About the Course
The course, which pertains to judicial clerking at the participating courts, is taught by Professor Abigail Perdue, a former employment law attorney and law clerk at the United States Court of Appeals for the Federal Circuit and the United States Court of Federal Claims.
Before the Externship Commences:
During the spring semester prior to the externship, students attend a comprehensive orientation that provides a detailed overview of confidentiality, professionalism, etc. At this time, students are provided with a comprehensive reading list of key cases and court rules relevant to the court’s jurisdiction, which they must complete prior to commencement of the externship. This reading list is prepared by Professor Perdue in conjunction with the participating judge or special master. Students also undergo a research session aimed at effective research strategies for the practice areas of the participating court.
During the Externship:
The summer course will meet one weekday evening per week. Students will explore relevant topics, such as professionalism, courtroom decorum, confidentiality, judicial ethics, docket management, bench memo writing, oral argument preparation, and judicial opinion drafting. Each session will be interactive. Students will engage in simulations and complete short writing exercises. Guest speakers will occasionally visit the class, including judges, practitioners, and former law clerks.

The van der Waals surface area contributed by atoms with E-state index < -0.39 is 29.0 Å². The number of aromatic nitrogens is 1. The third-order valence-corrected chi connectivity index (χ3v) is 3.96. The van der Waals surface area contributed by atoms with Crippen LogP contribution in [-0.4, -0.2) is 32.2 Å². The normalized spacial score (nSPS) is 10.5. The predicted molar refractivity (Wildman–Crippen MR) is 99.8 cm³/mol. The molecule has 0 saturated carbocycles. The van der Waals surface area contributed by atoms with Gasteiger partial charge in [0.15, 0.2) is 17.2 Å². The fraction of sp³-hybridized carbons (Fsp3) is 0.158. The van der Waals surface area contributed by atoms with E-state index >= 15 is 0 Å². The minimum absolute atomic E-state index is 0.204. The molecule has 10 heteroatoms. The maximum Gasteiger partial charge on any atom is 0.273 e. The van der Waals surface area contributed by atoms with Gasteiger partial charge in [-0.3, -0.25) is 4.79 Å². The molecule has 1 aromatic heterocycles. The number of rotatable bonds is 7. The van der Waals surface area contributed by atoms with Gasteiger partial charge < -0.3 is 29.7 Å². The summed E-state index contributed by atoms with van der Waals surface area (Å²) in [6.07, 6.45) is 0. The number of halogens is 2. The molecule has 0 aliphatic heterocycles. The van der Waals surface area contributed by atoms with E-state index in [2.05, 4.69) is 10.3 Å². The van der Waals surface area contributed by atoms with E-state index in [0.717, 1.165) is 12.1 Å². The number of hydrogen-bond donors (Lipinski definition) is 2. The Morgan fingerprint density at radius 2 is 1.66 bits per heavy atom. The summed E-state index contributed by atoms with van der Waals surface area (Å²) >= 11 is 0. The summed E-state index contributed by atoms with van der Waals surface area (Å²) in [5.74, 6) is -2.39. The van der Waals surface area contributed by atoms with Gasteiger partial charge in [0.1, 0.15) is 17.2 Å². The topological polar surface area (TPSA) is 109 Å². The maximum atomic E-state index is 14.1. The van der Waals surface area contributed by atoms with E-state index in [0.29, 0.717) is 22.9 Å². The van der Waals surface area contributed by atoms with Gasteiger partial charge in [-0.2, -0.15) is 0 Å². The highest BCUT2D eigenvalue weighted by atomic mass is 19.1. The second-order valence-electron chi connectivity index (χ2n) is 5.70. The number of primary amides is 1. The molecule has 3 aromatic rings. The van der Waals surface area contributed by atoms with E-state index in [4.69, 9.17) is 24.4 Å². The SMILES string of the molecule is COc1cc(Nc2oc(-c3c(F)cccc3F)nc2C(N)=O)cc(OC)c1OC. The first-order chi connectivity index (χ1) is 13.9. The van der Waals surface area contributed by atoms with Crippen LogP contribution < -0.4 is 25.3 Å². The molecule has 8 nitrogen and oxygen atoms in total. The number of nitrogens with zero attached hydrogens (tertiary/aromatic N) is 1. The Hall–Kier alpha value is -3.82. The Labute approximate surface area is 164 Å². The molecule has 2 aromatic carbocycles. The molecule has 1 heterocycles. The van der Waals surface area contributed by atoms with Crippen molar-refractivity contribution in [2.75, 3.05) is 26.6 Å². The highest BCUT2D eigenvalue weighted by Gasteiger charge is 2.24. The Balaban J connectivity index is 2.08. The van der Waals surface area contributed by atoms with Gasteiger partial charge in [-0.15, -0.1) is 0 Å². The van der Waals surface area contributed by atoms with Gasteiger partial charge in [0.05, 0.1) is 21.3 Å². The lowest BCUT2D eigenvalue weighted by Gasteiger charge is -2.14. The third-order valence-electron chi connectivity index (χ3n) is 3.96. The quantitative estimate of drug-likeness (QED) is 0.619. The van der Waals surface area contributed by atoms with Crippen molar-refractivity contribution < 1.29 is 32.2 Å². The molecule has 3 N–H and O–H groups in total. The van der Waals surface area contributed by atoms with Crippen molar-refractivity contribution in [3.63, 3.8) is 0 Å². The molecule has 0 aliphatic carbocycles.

The course also includes some fun and interesting field trips. For example, students attend oral argument at the United States Court of Appeals for the Federal Circuit and draft a judicial opinion on the case argued. They visit the Supreme Court of the United States and have lunch with a current Supreme Court clerk. Students enjoy informal lunch meetings with federal judges and a Clerk of the Court. They also meet a federal prosecutor, in-house counsel, a partner at a prominent law firm, and attorneys from various practice areas.
How will the course be graded?
The course grade depends on participation, short writing assignments, and a long academic paper. The short writing assignments require students to apply lessons learned in the weekly session to the externship experience. They include an ethics hypothetical, a short memo, a bench memo, a list of questions for oral argument, and a judicial opinion on a real, pending case. Students also complete a lengthy paper that is due several weeks after the Program concludes. Students are also graded on participation in class discussion.
How many credits will I receive?
Students will receive 6 credits, including 3 pass/fail credits for the externship and 3 graded credits for the classroom component.